Counter-terrorism strategies in a fragmented international legal order : meeting the challenges
Cambridge : Cambridge University Press, 2013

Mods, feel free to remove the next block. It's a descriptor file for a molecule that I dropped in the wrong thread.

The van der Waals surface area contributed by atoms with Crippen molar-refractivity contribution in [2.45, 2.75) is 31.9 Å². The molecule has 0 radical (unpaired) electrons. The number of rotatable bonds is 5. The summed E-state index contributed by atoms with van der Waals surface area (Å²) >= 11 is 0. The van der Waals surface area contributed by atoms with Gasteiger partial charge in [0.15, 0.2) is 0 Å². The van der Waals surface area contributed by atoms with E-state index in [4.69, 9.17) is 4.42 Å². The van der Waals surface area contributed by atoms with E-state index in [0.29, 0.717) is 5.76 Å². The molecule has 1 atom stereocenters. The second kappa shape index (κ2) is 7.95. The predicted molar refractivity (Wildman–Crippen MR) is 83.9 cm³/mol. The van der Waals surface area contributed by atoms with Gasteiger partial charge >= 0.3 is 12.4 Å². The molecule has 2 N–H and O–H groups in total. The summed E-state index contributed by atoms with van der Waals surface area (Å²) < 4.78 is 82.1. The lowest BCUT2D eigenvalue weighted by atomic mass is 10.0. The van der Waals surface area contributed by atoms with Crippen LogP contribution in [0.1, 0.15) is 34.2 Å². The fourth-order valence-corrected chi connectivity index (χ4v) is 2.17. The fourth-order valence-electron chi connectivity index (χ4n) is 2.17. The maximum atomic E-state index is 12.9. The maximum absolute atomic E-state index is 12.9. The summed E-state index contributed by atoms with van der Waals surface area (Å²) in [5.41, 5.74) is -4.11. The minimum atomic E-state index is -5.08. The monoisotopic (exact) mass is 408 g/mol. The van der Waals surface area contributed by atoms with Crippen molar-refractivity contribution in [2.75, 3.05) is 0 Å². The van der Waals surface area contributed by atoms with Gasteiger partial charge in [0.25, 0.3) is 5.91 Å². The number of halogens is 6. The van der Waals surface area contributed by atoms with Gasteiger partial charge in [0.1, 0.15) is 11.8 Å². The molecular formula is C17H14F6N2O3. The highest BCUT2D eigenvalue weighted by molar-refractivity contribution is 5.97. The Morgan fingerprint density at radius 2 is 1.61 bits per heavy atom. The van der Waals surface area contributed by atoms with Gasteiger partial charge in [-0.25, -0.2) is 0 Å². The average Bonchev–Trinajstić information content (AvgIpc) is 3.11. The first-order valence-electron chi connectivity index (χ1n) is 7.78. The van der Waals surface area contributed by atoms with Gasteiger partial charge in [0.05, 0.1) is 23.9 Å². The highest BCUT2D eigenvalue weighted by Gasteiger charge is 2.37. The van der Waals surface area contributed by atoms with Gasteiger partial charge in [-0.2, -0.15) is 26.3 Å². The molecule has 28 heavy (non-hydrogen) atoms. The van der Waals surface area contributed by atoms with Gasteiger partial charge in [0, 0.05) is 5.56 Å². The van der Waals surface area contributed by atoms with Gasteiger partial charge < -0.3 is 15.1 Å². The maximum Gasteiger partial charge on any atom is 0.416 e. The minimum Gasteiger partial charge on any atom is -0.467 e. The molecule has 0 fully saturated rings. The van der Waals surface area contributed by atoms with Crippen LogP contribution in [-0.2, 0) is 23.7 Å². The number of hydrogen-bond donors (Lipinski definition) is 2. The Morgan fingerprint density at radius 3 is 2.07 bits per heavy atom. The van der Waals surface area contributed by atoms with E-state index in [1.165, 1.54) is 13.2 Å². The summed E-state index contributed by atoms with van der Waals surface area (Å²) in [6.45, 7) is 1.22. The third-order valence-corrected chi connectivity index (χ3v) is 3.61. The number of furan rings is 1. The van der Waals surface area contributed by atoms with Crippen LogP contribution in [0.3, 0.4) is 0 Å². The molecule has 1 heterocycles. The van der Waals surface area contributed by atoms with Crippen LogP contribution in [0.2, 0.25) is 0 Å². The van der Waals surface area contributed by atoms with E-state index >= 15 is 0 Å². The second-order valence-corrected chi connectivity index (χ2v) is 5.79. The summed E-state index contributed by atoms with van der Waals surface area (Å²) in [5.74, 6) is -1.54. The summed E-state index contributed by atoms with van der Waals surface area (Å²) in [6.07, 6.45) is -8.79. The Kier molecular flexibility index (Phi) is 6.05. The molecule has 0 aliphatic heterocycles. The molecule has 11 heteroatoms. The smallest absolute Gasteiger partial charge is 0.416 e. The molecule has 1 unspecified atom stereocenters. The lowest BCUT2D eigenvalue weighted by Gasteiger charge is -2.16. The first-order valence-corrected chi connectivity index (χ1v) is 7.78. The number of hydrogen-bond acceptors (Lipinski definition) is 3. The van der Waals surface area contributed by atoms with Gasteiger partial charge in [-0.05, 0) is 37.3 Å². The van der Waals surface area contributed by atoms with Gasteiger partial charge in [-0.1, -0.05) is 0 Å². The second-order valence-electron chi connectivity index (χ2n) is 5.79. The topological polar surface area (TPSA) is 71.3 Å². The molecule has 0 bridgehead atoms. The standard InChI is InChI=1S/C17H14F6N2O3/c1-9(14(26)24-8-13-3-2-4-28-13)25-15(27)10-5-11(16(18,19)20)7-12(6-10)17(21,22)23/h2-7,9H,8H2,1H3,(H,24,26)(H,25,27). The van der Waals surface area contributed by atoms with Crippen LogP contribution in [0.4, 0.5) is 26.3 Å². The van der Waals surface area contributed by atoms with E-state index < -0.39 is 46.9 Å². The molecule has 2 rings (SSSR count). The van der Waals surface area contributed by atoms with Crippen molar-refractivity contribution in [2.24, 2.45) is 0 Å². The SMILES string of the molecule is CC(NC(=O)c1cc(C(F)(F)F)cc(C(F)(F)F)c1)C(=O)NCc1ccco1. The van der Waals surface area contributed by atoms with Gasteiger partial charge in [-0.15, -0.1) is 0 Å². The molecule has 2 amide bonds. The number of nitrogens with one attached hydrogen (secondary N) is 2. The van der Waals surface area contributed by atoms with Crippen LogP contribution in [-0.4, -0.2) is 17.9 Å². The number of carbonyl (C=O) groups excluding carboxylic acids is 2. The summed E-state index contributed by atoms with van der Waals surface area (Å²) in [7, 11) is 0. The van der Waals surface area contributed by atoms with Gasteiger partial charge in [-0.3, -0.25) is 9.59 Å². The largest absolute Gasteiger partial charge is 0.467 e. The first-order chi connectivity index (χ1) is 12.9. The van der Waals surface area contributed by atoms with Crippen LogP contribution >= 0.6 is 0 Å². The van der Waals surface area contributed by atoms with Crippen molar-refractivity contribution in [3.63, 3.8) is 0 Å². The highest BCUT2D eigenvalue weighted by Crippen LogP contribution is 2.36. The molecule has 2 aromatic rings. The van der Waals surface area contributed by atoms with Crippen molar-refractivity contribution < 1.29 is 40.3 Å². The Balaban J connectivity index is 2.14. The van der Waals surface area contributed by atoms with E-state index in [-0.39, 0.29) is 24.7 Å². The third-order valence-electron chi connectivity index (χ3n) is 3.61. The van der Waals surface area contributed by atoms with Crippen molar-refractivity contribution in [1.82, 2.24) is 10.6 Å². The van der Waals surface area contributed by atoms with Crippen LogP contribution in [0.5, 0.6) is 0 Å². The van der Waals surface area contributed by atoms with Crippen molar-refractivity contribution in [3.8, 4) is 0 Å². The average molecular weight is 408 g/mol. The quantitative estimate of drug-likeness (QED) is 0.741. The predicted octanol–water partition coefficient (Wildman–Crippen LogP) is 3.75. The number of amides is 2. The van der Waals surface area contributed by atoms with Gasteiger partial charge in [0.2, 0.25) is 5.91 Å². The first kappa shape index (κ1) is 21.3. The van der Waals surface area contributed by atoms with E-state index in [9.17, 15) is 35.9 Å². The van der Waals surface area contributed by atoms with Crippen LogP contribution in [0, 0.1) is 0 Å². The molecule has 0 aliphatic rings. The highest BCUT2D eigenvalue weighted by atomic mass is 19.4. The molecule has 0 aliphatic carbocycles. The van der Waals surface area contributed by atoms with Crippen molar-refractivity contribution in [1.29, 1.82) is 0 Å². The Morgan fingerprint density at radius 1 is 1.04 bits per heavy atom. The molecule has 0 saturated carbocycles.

In a memorandum of 7 February 2007, President Bush clearly spoke of a US conflict with al Qaeda in Afghanistan or elsewhere throughout the world and drew a distinction between that conflict which was outwith the constructs of the Geneva Convention and the separate conflict with the Taliban, acting as the de facto government of Afghanistan, which he acknowledged was defined by the terms of the Geneva Conventions, even though he held that Taliban fighters did not qualify as prisoners of war under Article 4 of the Third Geneva Convention. But how does this bifurcation of conflict fit into the traditional legal construct? Can one have an armed conflict against a transnational terrorist group and if so, what are the applicable rules?